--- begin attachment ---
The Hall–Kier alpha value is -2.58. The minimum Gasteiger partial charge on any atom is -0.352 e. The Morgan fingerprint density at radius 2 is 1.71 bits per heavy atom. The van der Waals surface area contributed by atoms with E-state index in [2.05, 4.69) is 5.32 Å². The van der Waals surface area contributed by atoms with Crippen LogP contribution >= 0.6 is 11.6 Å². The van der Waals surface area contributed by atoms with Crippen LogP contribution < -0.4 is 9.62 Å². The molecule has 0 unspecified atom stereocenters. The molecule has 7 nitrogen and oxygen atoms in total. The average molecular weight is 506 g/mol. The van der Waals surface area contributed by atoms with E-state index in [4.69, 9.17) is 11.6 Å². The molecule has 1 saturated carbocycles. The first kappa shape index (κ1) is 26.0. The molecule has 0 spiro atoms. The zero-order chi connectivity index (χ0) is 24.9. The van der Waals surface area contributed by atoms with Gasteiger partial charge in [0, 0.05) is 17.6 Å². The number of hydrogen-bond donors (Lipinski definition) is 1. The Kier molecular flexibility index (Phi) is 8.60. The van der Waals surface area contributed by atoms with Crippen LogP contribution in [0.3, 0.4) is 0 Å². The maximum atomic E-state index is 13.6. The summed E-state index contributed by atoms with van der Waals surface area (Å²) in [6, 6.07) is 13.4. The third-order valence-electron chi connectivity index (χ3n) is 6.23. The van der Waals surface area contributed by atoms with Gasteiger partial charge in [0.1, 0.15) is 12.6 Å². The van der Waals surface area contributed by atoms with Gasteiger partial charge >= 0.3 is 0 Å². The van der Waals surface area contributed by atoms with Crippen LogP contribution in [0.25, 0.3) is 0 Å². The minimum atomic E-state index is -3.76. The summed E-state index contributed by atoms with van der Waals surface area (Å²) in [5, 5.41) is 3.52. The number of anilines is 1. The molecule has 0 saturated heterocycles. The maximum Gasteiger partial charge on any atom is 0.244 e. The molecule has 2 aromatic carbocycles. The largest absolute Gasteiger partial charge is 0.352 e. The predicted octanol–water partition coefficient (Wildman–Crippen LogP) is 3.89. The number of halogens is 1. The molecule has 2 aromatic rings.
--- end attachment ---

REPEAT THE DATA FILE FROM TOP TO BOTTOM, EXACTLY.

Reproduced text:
The Hall–Kier alpha value is -2.58. The minimum Gasteiger partial charge on any atom is -0.352 e. The Morgan fingerprint density at radius 2 is 1.71 bits per heavy atom. The van der Waals surface area contributed by atoms with E-state index in [2.05, 4.69) is 5.32 Å². The van der Waals surface area contributed by atoms with Crippen LogP contribution >= 0.6 is 11.6 Å². The van der Waals surface area contributed by atoms with Crippen LogP contribution < -0.4 is 9.62 Å². The molecule has 0 unspecified atom stereocenters. The molecule has 7 nitrogen and oxygen atoms in total. The average molecular weight is 506 g/mol. The van der Waals surface area contributed by atoms with E-state index in [4.69, 9.17) is 11.6 Å². The molecule has 1 saturated carbocycles. The first kappa shape index (κ1) is 26.0. The molecule has 0 spiro atoms. The zero-order chi connectivity index (χ0) is 24.9. The van der Waals surface area contributed by atoms with Gasteiger partial charge in [0, 0.05) is 17.6 Å². The number of hydrogen-bond donors (Lipinski definition) is 1. The Kier molecular flexibility index (Phi) is 8.60. The van der Waals surface area contributed by atoms with Crippen LogP contribution in [0.3, 0.4) is 0 Å². The maximum atomic E-state index is 13.6. The summed E-state index contributed by atoms with van der Waals surface area (Å²) in [6, 6.07) is 13.4. The third-order valence-electron chi connectivity index (χ3n) is 6.23. The van der Waals surface area contributed by atoms with Gasteiger partial charge in [0.1, 0.15) is 12.6 Å². The van der Waals surface area contributed by atoms with Gasteiger partial charge >= 0.3 is 0 Å². The van der Waals surface area contributed by atoms with Crippen LogP contribution in [0.25, 0.3) is 0 Å². The minimum atomic E-state index is -3.76. The summed E-state index contributed by atoms with van der Waals surface area (Å²) in [5, 5.41) is 3.52. The number of anilines is 1. The molecule has 0 saturated heterocycles. The maximum Gasteiger partial charge on any atom is 0.244 e. The molecule has 2 aromatic carbocycles. The largest absolute Gasteiger partial charge is 0.352 e. The predicted octanol–water partition coefficient (Wildman–Crippen LogP) is 3.89. The number of halogens is 1. The molecule has 2 aromatic rings.